Not unless you eat 50+ cups every single day for weeks on end.
Nutrition info on Cranberries
1 cup (100 grams) of raw, unsweetened cranberries contain:
Protein: 1/2 gram
Carbs: 12 grams
Sugar: 4 grams
Fiber: 5 grams (20% of your DV)
Fat: 0 grams
***Note this is for fresh cranberries, and not the dried, sugar added cranberries we typically eat.
You can see from the numbers above that a serving of cranberries only has about 50 cal for the entire thing. It has almost no fat and protein, and has a small to moderate amount of carbohydrate. It’s also high in fiber and water like most fruits and vegetables.
WEIGHT GAIN – We gain weight because we consistently eat too much and/or we consistently eat too many sugary or carbohydrate rich foods.
Now let’s see what cranberries have going for them nutrition wise, which would make the weight gain scenarios above unlikely if you were to consume lots of cranberries every day.
Why it’s Hard to Gain Weight Eating Cranberries
1- High in Fiber. A serving of fresh cranberries has about 20% of the amount of fiber that an adult would need in one day. We all know that fiber is important for gut health, but it’s also and important component to take into consideration when trying to craft a diet that won’t cause you to gain weight.
That’s because fiber helps slow the absorption of sugars and carbohydrate into your bloodstream. This is significant because foods that get absorbed quickly, like simple sugars and soda pop for example, release much more insulin. When insulin is elevated too often then we start to gain weight, which is what we don’t want.
So having a good amount of fiber in any food is beneficial when trying to lose weight.
2- Low in Calories. A serving of cranberries contains a little under 50 cal. An adult woman needs approximately 2000 cal per day just to maintain her body weight. So eating the equivalent of a cup of cranberries every day really doesn’t put a dent into her daily quota.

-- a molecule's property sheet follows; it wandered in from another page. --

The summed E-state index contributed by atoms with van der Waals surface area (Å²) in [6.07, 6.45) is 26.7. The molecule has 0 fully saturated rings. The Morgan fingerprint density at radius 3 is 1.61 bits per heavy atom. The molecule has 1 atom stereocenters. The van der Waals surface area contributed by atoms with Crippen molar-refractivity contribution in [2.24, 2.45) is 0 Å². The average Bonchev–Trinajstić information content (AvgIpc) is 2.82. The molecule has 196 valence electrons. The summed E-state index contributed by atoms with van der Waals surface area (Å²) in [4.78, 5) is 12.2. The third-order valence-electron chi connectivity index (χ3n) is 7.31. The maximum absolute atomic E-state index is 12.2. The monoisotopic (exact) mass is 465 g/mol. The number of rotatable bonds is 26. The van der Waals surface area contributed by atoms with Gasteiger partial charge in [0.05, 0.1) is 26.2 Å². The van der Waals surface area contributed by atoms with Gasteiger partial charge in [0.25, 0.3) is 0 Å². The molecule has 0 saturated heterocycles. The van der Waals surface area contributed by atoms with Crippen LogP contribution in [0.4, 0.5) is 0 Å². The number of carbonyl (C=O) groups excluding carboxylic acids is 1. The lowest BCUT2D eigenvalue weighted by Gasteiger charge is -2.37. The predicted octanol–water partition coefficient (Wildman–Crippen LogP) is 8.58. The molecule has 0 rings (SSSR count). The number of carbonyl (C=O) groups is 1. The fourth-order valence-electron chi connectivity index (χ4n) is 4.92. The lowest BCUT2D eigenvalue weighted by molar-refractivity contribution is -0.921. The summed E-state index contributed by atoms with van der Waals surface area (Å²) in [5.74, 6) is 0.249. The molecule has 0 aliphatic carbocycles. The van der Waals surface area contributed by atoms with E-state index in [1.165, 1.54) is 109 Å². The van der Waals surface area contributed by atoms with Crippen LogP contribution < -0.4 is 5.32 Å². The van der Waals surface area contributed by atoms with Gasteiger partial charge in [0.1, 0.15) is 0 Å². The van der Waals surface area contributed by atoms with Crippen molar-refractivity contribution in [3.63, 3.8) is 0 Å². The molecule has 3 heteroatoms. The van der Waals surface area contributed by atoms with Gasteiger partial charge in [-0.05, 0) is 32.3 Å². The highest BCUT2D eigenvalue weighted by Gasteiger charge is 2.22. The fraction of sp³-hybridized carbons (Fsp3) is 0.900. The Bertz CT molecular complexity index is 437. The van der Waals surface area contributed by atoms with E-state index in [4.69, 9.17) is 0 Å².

That’s why at the start of this post I said you need to eat 50 or more cups a day in order to gain weight ( and I think even if you ate that much you wouldn’t gain any weight). If we do the math that’s 50 cal x 50 cups = 2500 cal and that’s if you could even stomach that quantity. Fresh cranberries are very acidic and tart and I’d bet money on someone failing a 50 cup eating challenge.
3- Carbs not what they seem. As you can see above, a serving of cranberries contains 12 g of carbohydrate. That’s not a huge amount at all. Both raspberries and blueberries have the same amount of carbohydrate in them per serving and those berries are not considered typical foods that people gain weight on.
I mentioned fiber a few paragraphs ago. Another benefit of fiber is that it’s counted as a carbohydrate and since fiber counts for five of the 12 g of carbohydrate in a serving of fresh cranberries, that means that you’re really only taking in a net of 7 g.
In addition, the type of carbohydrate that’s found in fruit doesn’t have the same impact on your insulin level as the type of carbohydrate found in grains or in simple sugars like sweets and desserts etc. The sugar in most fruit has less of an impact which is why most fruit and vegetables are recommended in large quantities for most diets.
Fruit such as cherries an grapes, along with vegetables like corn and potatoes are the ones that people are told to stay away from us are trying to lose weight.
Eat and Enjoy
So if you’re worried about eating cranberries and gaining weight then the above information should put you at ease. Unless you’re on a very strict or specific diet, or have some medical reasons why you shouldn’t eat cranberries (always check with your doctor first), then enjoying these berries won’t do anything to move the scale.
And if you do decide that you’re going to include this healthy superfood into your diet then you’re most likely going to have to combine it with other foods. Raw cranberries are very sour and most people find them difficult to eat which is why they usually reach for the dried cranberries we see in stores.
The problem with the dried version is that the companies that produce them add lots of sugar to make them more palatable. This does make them more enjoyable for sure, but the added sugar and the consequences of consuming all that, is worse than the health benefits you get from the cranberry itself.
If you’d like some ideas on how to incorporate raw cranberries in a healthy way, click here.
If you’d like to drink the nutrition out of fresh, raw cranberries, there’s a whole post on the subject matter on how to drink pure cranberry juice.
Eat, enjoy and don’t worry about the scale.